The most versatile defensive lineman in all of football. Standing at a towering height of 6 feet 7 inches, Buckner is arguably top 3 at his own position, and he’s in his 4th year. Easily the heart and soul of the San Francisco 49ers’ future for the next decade, he should be one of the top candidates for First-Team All-Pro next year, along with Rams DT Aaron Donald and Eagles DT Fletcher Cox. Buckner’s natural power was enough to get him drafted 7th overall in 2016, and he’s been a nightmare in the middle, because once he gets low on offensive linemen, his power takes over and there is simply no lineman in the NFL that can block him, except for maybe Colts LG Quenton Nelson and Cowboys RG Zack Martin. With Buckner’s first Pro Bowl season in 2018, he collected 12.0 sacks, third among defensive tackles, only behind the aforementioned Donald and the heavily underrated Chiefs DT Chris Jones. While sacks may not scream impact, Buckner’s production with a talent-starved front-7 in 2018 was simply incredible. In fact, his impact was so great that it just left me wondering about his true potential if he could be surrounded by talent. Enter the 2019 San Francisco 49ers offseason. In my article titled “San Francisco Just Built A Masterpiece Under Everyone’s Nose” (https://thesportswave.net/2019/04/25/san-francisco-just-built-a-masterpiece-under-the-nfls-nose/), I mentioned how much draft capital the 49ers invested in their front-7 during the early stages of their rebuild. Not all of their first-round picks played like first-round picks (it is the NFL), but if there is any sign of success for the 49ers defense that came from this investment, it’s Buckner. While the 49ers’ dismal record and terrible overall defense have overshadowed “DeFo” to this day, 2019 will be different. The 49ers drafted Ohio State defensive end Nick Bosa 2nd overall in the 2019 NFL Draft and traded for 2018 Pro Bowl pass rusher Dee Ford from the Chiefs. With these two additions at the edge rusher position, San Francisco can move former first-round picks Arik Armstead and Solomon Thomas to DT next to Buckner, where they can contribute on whatever downs best suit their skillsets. For example, Thomas would rush the passer on 3rd down, while Armstead could play the interior run on early downs as the 49ers’ best run defender in 2018. Oh, and did I mention the signing of former Buccaneers mic linebacker Kwon Alexander, who will line up next to 2nd-year linebacker Fred Warner, who showed immense potential with 124 tackles in the 2018 season? The 49ers’ front office has simply done everything to make the life of their superstar easier. He is the future of that defense, no questions asked. Even with Nick Bosa compiling 12 to 13 sacks a year, or with Solomon Thomas and Arik Armstead collecting a combined 20 tackles for loss, or Kwon Alexander potentially leading the NFL in tackles, this defense doesn’t go anywhere without Buckner. He is the heart and soul of San Francisco football through and through. Just his versatility, raw power, and overall impact against the pass and the run make him a fan favorite and a franchise player that any team would be glad to have. The building blocks of this wall are finally being laid upon their foundation, and if this completed structure bears any fruit for the 49ers in 2019, it may just be a potential 2019-2020 NFL Defensive Player of the Year Award for one of the top 10 to 15 defensive players in all of football.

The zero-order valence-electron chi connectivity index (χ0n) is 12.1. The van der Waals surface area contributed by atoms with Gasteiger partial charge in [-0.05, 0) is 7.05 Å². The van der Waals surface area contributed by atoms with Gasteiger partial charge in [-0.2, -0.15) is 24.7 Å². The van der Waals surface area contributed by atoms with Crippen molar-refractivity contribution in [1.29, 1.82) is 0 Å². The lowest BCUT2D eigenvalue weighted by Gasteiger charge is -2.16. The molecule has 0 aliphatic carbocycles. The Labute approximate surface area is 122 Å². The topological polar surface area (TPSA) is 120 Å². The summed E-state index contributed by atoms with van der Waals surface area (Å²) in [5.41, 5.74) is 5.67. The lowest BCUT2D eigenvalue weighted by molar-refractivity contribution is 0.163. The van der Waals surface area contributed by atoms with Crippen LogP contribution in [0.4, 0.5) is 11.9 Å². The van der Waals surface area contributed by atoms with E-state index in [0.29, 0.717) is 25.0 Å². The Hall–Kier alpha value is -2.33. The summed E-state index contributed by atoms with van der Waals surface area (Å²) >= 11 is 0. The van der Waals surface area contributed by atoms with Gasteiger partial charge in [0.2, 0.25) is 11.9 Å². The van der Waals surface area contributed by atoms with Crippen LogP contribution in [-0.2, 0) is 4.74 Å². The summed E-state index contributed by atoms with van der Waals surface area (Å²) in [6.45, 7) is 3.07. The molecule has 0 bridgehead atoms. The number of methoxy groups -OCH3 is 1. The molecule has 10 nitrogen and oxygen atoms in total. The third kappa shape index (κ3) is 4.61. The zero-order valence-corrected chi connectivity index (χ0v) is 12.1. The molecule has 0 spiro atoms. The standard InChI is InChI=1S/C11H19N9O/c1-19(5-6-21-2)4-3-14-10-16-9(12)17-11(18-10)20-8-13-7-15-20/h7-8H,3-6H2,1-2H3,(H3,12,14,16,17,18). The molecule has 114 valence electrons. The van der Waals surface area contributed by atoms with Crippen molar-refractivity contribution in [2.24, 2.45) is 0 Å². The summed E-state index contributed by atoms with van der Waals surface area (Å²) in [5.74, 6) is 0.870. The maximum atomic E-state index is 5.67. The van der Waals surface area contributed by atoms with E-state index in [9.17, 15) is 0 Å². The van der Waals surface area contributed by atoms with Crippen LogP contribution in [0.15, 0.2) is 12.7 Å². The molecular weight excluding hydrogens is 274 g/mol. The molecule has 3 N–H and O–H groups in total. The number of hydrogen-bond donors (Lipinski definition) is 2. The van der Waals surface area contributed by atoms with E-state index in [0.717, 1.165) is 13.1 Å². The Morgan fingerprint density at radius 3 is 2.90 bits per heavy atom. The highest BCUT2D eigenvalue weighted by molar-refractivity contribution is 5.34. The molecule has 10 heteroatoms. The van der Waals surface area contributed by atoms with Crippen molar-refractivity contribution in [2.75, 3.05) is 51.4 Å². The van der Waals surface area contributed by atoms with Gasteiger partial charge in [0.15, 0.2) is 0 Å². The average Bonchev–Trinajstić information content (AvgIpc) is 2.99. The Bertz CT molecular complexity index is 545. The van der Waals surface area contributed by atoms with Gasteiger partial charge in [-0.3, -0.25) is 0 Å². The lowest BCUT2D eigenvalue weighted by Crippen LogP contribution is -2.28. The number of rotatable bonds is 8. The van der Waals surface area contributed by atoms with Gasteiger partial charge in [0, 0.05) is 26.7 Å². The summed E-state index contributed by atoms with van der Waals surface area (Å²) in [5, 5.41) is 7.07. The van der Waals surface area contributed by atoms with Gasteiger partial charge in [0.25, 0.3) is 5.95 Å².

I’m really going to be honest here. This player is the main reason why I chose to write this entire article. Call me an avid Cowboys if you like, but players like Smith are some of the most interesting to predict, because they’ve already introduced themselves to the football world in their respective breakout seasons. They’re incredibly good, but some players make the jump to All-Pro and others fizzle to mediocrity. However, the tale of Jaylon Smith begins far from the past few seasons. Imagine a college football linebacker talented far beyond all others. At Notre Dame, this linebacker’s athleticism is off the charts (4.4 40 yard dash), and is the most feared tackler in the entire nation. 115 tackles, 9 tackles for loss, a Butkus Award, and a unanimous All-American selection were just a few of Smith’s insane accomplishments before tragedy in the Fiesta Bowl against Ohio State. Near the end of a run play, Smith’s knee bent awkwardly, and an ACL-LCL tear closed the chapter on one of the greatest seasons for a linebacker in college football history. This injury toppled Smith’s draft stock and he was taken in the 2nd Round by the Dallas Cowboys, even he was projected to be the number 1 overall pick during the 2015-16 season. Three seasons later, Smith finally introduced himself to the football world, compiling over 120 tackles while earning Pro Football Focus’s “Breakout Player of The Year Award” in the 2018-19 season. But believe me, this story is far from over. The Cowboys’ extension of All-Pro defensive end DeMarcus Lawrence only shows a persistent commitment to keep all of the blue chip players (Leighton Vander Esch, Jaylon Smith, DeMarcus Lawrence) on their defense. Smith himself is due for an extension, only because the market for linebackers will only increase with the Jets’ overpay of All-Pro linebacker C.J. Mosley. Smith’s freakish athleticism and unbelievable pursuit makes him one of the best linebackers in all of football, period. When he gets extended, Smith will be well worth the investment Dallas risked in 2016. With Leighton Vander Esch and Byron Jones coming off All-Pro seasons, Dallas’s defense should only continue to get better. The Cowboys have invested draft assets into defensive linemen, just to keep up their productive rotations. With a defensive line that will only improve in 2019, Smith’s role becomes far easier, as his vision alone can make plays in the backfield and set a commanding tone that resonates with the Dallas defense for the 2019 season. Smith is by far the heart and soul of the Cowboys defense, as his emergence as well as that of Vander Esch makes the two the best and most feared linebacker core in all of football. Their abilities complement each other, and Smith’s elite tackling ability may end up leading the league in 2019. He WILL make plays for this team, he WILL win games for this team, and most importantly, he WILL make his presence felt and transform this defense into one of the scariest defenses in the NFL. An elite run defender and tackler who can run from sideline to sideline like a cheetah, the most feared hitter in all of football (ask Eli Manning and Alvin Kamara for proof), and one of the most commanding on-the-field presence the NFL has seen in a while; To say this all sums up Jaylon Smith is a HUGE understatement, because he’s not just one of these important aspects; he’s all of them, and just his continuous climb to the untapped Hall-of-Fame potential will result in a UNANIMOUS First-Team All-Pro selection as well as an NFL Defensive Player of the Year trophy in 2020.